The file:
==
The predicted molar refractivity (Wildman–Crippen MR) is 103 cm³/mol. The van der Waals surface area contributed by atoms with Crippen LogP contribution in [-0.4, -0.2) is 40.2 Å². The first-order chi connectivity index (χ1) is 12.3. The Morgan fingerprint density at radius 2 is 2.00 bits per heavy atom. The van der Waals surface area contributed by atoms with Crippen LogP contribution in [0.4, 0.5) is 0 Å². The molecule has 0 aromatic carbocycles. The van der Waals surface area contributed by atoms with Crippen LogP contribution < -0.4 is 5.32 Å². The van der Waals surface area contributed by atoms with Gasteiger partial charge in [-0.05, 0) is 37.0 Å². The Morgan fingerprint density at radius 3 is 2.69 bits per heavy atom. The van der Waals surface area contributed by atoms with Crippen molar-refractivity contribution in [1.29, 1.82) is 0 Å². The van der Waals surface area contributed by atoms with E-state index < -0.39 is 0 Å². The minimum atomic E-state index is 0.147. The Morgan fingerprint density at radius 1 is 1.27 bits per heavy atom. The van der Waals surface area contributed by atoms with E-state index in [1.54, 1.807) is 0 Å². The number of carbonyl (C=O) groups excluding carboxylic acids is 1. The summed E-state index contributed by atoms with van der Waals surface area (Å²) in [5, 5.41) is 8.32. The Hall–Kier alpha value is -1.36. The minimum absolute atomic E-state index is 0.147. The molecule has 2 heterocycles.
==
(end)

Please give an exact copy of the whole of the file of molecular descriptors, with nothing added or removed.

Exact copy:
The predicted molar refractivity (Wildman–Crippen MR) is 103 cm³/mol. The van der Waals surface area contributed by atoms with Crippen LogP contribution in [-0.4, -0.2) is 40.2 Å². The first-order chi connectivity index (χ1) is 12.3. The Morgan fingerprint density at radius 2 is 2.00 bits per heavy atom. The van der Waals surface area contributed by atoms with Crippen LogP contribution in [0.4, 0.5) is 0 Å². The molecule has 0 aromatic carbocycles. The van der Waals surface area contributed by atoms with Crippen LogP contribution < -0.4 is 5.32 Å². The van der Waals surface area contributed by atoms with Gasteiger partial charge in [-0.05, 0) is 37.0 Å². The Morgan fingerprint density at radius 3 is 2.69 bits per heavy atom. The van der Waals surface area contributed by atoms with Crippen molar-refractivity contribution in [1.29, 1.82) is 0 Å². The van der Waals surface area contributed by atoms with E-state index < -0.39 is 0 Å². The minimum atomic E-state index is 0.147. The Morgan fingerprint density at radius 1 is 1.27 bits per heavy atom. The van der Waals surface area contributed by atoms with E-state index in [1.54, 1.807) is 0 Å². The number of carbonyl (C=O) groups excluding carboxylic acids is 1. The summed E-state index contributed by atoms with van der Waals surface area (Å²) in [5, 5.41) is 8.32. The Hall–Kier alpha value is -1.36. The minimum absolute atomic E-state index is 0.147. The molecule has 2 heterocycles.